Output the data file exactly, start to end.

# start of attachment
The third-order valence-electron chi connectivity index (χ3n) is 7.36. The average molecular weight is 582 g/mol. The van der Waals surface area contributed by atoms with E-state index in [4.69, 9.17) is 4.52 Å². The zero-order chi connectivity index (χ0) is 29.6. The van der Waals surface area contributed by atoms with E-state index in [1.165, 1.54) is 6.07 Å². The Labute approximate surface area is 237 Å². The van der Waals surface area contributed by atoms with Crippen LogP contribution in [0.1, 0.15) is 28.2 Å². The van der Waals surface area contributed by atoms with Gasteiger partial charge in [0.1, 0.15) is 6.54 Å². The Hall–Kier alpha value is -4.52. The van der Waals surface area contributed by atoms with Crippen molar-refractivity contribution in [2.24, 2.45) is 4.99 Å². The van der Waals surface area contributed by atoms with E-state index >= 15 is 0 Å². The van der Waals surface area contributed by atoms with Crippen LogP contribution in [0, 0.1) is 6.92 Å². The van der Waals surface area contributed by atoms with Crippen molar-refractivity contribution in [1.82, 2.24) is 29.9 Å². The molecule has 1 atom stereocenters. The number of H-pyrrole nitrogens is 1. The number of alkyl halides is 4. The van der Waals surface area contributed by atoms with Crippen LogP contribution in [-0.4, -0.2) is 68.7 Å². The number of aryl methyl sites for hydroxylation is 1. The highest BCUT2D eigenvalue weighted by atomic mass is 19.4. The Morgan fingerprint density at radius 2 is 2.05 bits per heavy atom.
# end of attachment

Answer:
The third-order valence-electron chi connectivity index (χ3n) is 7.36. The average molecular weight is 582 g/mol. The van der Waals surface area contributed by atoms with E-state index in [4.69, 9.17) is 4.52 Å². The zero-order chi connectivity index (χ0) is 29.6. The van der Waals surface area contributed by atoms with E-state index in [1.165, 1.54) is 6.07 Å². The Labute approximate surface area is 237 Å². The van der Waals surface area contributed by atoms with Crippen LogP contribution in [0.1, 0.15) is 28.2 Å². The van der Waals surface area contributed by atoms with Gasteiger partial charge in [0.1, 0.15) is 6.54 Å². The Hall–Kier alpha value is -4.52. The van der Waals surface area contributed by atoms with Crippen molar-refractivity contribution in [2.24, 2.45) is 4.99 Å². The van der Waals surface area contributed by atoms with E-state index >= 15 is 0 Å². The van der Waals surface area contributed by atoms with Crippen LogP contribution in [0, 0.1) is 6.92 Å². The van der Waals surface area contributed by atoms with Crippen molar-refractivity contribution in [1.82, 2.24) is 29.9 Å². The molecule has 1 atom stereocenters. The number of H-pyrrole nitrogens is 1. The number of alkyl halides is 4. The van der Waals surface area contributed by atoms with Crippen LogP contribution in [-0.4, -0.2) is 68.7 Å². The number of aryl methyl sites for hydroxylation is 1. The highest BCUT2D eigenvalue weighted by atomic mass is 19.4. The Morgan fingerprint density at radius 2 is 2.05 bits per heavy atom.